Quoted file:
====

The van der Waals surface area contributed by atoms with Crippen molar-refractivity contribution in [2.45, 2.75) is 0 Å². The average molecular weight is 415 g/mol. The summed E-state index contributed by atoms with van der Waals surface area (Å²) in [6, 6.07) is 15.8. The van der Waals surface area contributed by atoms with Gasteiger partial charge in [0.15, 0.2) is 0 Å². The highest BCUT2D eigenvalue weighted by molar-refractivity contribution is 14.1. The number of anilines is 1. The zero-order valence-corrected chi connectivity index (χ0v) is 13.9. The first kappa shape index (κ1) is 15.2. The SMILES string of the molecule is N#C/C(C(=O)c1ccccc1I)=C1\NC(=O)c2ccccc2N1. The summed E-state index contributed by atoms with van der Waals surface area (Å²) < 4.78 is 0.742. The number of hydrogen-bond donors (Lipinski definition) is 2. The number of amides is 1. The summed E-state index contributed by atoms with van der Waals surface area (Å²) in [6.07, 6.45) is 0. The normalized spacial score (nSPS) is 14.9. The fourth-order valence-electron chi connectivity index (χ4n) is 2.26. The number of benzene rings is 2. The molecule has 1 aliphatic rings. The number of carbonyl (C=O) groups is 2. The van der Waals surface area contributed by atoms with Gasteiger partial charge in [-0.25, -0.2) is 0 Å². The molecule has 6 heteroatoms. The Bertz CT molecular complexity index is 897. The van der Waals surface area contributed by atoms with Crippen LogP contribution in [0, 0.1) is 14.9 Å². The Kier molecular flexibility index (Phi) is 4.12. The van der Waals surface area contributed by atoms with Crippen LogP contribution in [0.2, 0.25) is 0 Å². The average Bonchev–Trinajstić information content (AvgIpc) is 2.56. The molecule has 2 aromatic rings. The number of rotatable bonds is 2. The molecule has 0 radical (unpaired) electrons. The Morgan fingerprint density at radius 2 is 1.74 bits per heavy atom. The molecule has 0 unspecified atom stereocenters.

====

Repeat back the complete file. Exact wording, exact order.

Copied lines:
The van der Waals surface area contributed by atoms with Crippen molar-refractivity contribution in [2.45, 2.75) is 0 Å². The average molecular weight is 415 g/mol. The summed E-state index contributed by atoms with van der Waals surface area (Å²) in [6, 6.07) is 15.8. The van der Waals surface area contributed by atoms with Gasteiger partial charge in [0.15, 0.2) is 0 Å². The highest BCUT2D eigenvalue weighted by molar-refractivity contribution is 14.1. The number of anilines is 1. The zero-order valence-corrected chi connectivity index (χ0v) is 13.9. The first kappa shape index (κ1) is 15.2. The SMILES string of the molecule is N#C/C(C(=O)c1ccccc1I)=C1\NC(=O)c2ccccc2N1. The summed E-state index contributed by atoms with van der Waals surface area (Å²) < 4.78 is 0.742. The number of hydrogen-bond donors (Lipinski definition) is 2. The number of amides is 1. The summed E-state index contributed by atoms with van der Waals surface area (Å²) in [6.07, 6.45) is 0. The normalized spacial score (nSPS) is 14.9. The fourth-order valence-electron chi connectivity index (χ4n) is 2.26. The number of benzene rings is 2. The molecule has 1 aliphatic rings. The number of carbonyl (C=O) groups is 2. The van der Waals surface area contributed by atoms with Gasteiger partial charge in [-0.25, -0.2) is 0 Å². The molecule has 6 heteroatoms. The Bertz CT molecular complexity index is 897. The van der Waals surface area contributed by atoms with Crippen LogP contribution in [0, 0.1) is 14.9 Å². The Kier molecular flexibility index (Phi) is 4.12. The van der Waals surface area contributed by atoms with Crippen LogP contribution in [0.2, 0.25) is 0 Å². The average Bonchev–Trinajstić information content (AvgIpc) is 2.56. The molecule has 2 aromatic rings. The number of rotatable bonds is 2. The molecule has 0 radical (unpaired) electrons. The Morgan fingerprint density at radius 2 is 1.74 bits per heavy atom. The molecule has 0 unspecified atom stereocenters.